Huliah Lavender, Correspondent
As the month of February comes to an end, the time dedicated to celebrating African American culture does too. Black history month embodies the celebration of black voices and culture past or present. When celebrating this month, we initially think about the “Big 3”, Martin Luther King, Jr., Rosa Parks, and Harriet Tubman.
Martin Luther King, Jr. was an American Baptist minister and activist who became the most visible spokesman and leader in the Civil Rights Movement from 1955 until his assassination in 1968. He was important in making segregation come to an end.
Rosa Parks was an American activist in the Civil Rights Movement best known for her pivotal role in the Montgomery Bus Boycott. The United States Congress has honored her as “the first lady of civil rights” and “the mother of the freedom movement.” She advocated for people of color to stand up for what they believe in and not back down to the racist endeavors of society.
Lastly, we focus on Harriet Tubman. She was the slave who made a way for other slaves to escape to freedom. She created and led the Underground Railroad which made a way for people to have better lives than they were given.
With all the information we absorb each year about these three figures, we seem to forget there are more people from our past who made a difference as well. Maya Angelou, for example, was a woman who used her trauma and childhood experience to build a voice for younger Black women to break out of their shells. She is one of the most famous and influential writers/ poets of the 21st century.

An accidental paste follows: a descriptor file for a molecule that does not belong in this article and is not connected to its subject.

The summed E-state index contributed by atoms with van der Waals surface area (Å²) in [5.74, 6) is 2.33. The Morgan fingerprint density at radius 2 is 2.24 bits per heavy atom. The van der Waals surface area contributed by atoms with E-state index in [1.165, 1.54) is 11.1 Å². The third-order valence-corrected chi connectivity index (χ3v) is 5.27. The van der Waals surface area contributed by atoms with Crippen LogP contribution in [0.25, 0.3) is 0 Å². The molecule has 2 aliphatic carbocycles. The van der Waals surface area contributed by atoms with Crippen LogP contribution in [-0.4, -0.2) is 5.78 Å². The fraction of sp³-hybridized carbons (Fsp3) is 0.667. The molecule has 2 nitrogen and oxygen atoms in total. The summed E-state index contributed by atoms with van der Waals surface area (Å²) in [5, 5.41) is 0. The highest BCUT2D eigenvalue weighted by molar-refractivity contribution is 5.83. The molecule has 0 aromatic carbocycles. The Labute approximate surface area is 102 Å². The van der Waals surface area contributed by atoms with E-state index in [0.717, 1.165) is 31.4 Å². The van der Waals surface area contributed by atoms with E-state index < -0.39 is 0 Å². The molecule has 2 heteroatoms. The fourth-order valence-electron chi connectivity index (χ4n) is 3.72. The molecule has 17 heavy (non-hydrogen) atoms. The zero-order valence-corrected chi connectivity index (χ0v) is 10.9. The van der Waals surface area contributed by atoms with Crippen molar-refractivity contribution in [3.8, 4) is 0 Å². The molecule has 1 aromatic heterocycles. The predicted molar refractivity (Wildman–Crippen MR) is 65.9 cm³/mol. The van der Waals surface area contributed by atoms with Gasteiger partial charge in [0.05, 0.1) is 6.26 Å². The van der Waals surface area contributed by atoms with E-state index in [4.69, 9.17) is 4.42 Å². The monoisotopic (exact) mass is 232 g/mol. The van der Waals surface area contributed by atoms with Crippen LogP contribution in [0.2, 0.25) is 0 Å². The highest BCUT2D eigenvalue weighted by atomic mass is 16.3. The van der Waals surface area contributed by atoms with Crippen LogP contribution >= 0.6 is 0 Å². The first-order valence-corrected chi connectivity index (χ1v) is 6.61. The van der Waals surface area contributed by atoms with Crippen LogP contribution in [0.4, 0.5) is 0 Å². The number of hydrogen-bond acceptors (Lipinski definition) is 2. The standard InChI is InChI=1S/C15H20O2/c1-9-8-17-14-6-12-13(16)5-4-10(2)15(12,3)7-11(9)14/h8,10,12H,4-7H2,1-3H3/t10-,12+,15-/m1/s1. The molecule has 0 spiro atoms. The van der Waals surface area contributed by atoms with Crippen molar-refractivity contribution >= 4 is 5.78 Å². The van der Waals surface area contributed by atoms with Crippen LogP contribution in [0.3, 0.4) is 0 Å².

Ella Baker is one name that isn’t heard in Black history as often. She was alongside Martin Luther King in the civil rights movement. She developed a grassroots approach as an NAACP field secretary to gather and convince Black people of the group’s message that a society of individuals can and should exist without discrimination based on race. She never let her gender stop her from fighting alongside men for freedom. Baker taught young people that their spirit was essential to the movement. If they had the audacity to dream of a better, equal, and brighter tomorrow, alongside their participation in peaceful protests and stayed true to themselves, they would prosper.
Lastly, Frederick Douglass was a social reformer, abolitionist, and writer. After escaping from slavery in Maryland, he became a national leader of the abolitionist movement in Massachusetts and New York, becoming famous for his oratory and incisive antislavery writings. He should be known because his voice rose from the horror of slavery to challenge the denial of Black humanity.
With all the past historical figures, there are many current leaders today that keep the Black power alive. There are few of the many influential African Americans today: Oprah Winfrey, Steve Harvey, Kamala Harris, Barack Obama, and Amanda Gorman.
Black History Month was made to educate people about the past horrors people of color went through. While there is a lot of tragedy in Black history, the empowerment held within the Black community continues to become stronger with more people becoming alert in the culture.